Darling, 1) It's no good to

Darling,

1) It's no good to freeze comments;

2) I'm older than you are;

3) What about that patronizing tone, are you still gender-biased?

4) When I talked about Bhopal, I meant more than 8,000 being dead and over 150,000 suffering from chronic diseases. You can read http://en.wikipedia.org/wiki/Bhopal_disaster#Equipment_and_safety_regula... to learn how good private investors managed the factory. I was not talking about Global Warming. You didn't get it.

5) Regarding the rest of your comment, I do not know what you are talking about. In your party do they teach you mind-reading? If yes, then they do it very badly. Or may be you are a bad student.

6) I'm seriously concern that people like you loaded with ideology but lacking some kind of scientific degree or adequate experience trouble oneself to give an expertise. But I guess it's a problem of producing texts: the one who writes more gets more space in Bielarusian on-line publications.

I wish you good luck.

And thank you.

The author is damn serious

The author is damn serious :)

The young lady just must have not read the entire article or seem to have a naive idea that somebody may think that adventurer-type speculative investors are better than strategic long term investors. It's an inevitable unpleasant thing: before long-term investors would come to the country, somebody has to be the pioneer, and this are most likely to be adventurers. This world is not perfect, even though it looks like that there is no Global Warming caused by human activity ;)

Market capitalism is per definition more effective than anything else. This has been proved on the example of anticapitalist USSR we've had enough of during most of the 20th century. Even Lukashenka has realized it at the end of the day, once Russian support went down drastically. It's a pity that too many people keep living in a dreamworld and believe that bureaucratic socialism may be given a second chance.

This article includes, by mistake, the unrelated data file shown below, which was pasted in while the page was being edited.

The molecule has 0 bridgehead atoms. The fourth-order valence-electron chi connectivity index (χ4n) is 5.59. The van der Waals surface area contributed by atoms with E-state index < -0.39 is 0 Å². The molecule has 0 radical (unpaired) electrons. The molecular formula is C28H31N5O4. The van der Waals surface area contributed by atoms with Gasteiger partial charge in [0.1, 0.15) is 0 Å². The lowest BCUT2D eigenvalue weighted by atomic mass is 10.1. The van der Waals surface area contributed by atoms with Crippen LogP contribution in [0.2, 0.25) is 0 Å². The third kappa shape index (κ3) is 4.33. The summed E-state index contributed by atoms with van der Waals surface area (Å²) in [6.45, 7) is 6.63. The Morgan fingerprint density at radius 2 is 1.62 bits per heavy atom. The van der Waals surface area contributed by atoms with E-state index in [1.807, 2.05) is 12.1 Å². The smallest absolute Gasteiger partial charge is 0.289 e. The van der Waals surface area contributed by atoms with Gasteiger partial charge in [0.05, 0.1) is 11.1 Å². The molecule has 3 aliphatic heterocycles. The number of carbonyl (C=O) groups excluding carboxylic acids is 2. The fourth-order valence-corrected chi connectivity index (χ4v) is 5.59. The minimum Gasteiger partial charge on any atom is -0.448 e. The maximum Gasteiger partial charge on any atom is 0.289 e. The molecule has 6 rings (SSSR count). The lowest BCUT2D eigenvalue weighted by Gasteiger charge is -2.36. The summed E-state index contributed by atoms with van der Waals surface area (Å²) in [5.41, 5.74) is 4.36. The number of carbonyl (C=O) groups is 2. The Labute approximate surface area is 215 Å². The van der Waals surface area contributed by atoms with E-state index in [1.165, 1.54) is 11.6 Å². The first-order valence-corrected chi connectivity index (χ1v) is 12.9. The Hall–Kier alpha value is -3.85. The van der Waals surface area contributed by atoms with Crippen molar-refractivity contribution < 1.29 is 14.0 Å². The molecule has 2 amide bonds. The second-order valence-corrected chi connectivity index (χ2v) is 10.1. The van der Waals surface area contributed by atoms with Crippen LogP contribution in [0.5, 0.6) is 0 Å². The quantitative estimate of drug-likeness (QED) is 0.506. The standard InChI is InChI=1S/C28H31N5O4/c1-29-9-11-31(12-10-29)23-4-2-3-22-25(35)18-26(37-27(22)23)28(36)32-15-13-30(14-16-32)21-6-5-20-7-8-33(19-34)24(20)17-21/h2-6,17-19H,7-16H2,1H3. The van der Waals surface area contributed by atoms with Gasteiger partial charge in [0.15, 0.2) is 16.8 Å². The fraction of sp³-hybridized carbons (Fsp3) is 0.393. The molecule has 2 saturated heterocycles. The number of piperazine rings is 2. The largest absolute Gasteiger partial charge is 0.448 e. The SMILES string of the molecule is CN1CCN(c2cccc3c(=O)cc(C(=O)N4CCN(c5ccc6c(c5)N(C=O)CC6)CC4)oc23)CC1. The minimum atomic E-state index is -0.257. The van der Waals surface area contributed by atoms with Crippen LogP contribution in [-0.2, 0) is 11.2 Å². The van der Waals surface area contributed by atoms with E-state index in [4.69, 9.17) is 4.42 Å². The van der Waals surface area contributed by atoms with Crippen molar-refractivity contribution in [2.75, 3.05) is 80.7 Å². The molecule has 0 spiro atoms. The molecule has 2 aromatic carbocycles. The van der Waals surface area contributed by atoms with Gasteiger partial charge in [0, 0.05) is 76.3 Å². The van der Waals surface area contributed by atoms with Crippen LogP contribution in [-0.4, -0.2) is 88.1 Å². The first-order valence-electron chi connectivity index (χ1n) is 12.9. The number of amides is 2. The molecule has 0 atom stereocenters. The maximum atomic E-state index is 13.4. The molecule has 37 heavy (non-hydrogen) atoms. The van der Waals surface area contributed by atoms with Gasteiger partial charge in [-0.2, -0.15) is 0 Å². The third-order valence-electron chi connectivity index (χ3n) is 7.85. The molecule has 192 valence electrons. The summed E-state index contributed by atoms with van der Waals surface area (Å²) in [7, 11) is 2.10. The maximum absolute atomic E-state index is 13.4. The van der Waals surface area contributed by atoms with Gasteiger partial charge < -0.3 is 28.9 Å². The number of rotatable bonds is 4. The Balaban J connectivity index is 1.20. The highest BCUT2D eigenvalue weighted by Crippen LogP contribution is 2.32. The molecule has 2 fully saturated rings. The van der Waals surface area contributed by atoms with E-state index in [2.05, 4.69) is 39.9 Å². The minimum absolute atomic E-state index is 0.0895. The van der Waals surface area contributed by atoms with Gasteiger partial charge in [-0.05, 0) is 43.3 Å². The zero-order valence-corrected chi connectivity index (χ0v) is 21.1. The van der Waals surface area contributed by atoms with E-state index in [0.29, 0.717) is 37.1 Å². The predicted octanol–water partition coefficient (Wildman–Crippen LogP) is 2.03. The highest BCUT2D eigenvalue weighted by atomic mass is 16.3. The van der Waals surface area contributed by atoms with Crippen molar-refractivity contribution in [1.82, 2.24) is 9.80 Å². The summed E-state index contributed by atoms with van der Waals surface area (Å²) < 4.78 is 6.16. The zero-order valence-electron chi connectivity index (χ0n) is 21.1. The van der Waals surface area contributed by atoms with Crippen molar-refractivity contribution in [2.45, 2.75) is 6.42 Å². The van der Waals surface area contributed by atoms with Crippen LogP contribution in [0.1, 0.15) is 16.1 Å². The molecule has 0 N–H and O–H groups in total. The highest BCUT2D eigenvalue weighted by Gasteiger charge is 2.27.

The framework witch led to the current crisis was created by the governments who allowed banks to have the opportunities but to be save from eventual risks. How can you blame the free market if the monetary system is controlled by a state central bank? What has "too big to fail" to do with free market economy?

"Today marks the twenty-fifth

"Today marks the twenty-fifth anniversary of one of the worst industrial disasters of the twentieth century. Shortly after midnight on December 3rd, 1984 in the city of Bhopal, India, tons of lethal gases leaked from a pesticide factory run by the US company Union Carbide. Between 8,000 to 10,000 people lost their lives within days. Thousands more died in the following years. Over 150,000 are still suffering chronic and debilitating illnesses".[http://www.democracynow.org/2009/12/3/25_years_after_bhopal_disaster_survivors]
This is just a reminder of what investor can do to a foreign country.

adventurer-type investors? Is the author serious? If Belarus needs investors, then they MUST be SOCIALLY and ENVIRONMENTALLY RESPONSIBLE.

Also, it appears strange, that in times when capitalism turned out to be ineffective for most of the people, but extremely profitable for a tiny group of the privileged, there are ignorant self-appointed "specialists", who still try to prove the opposite. Wake up, sir!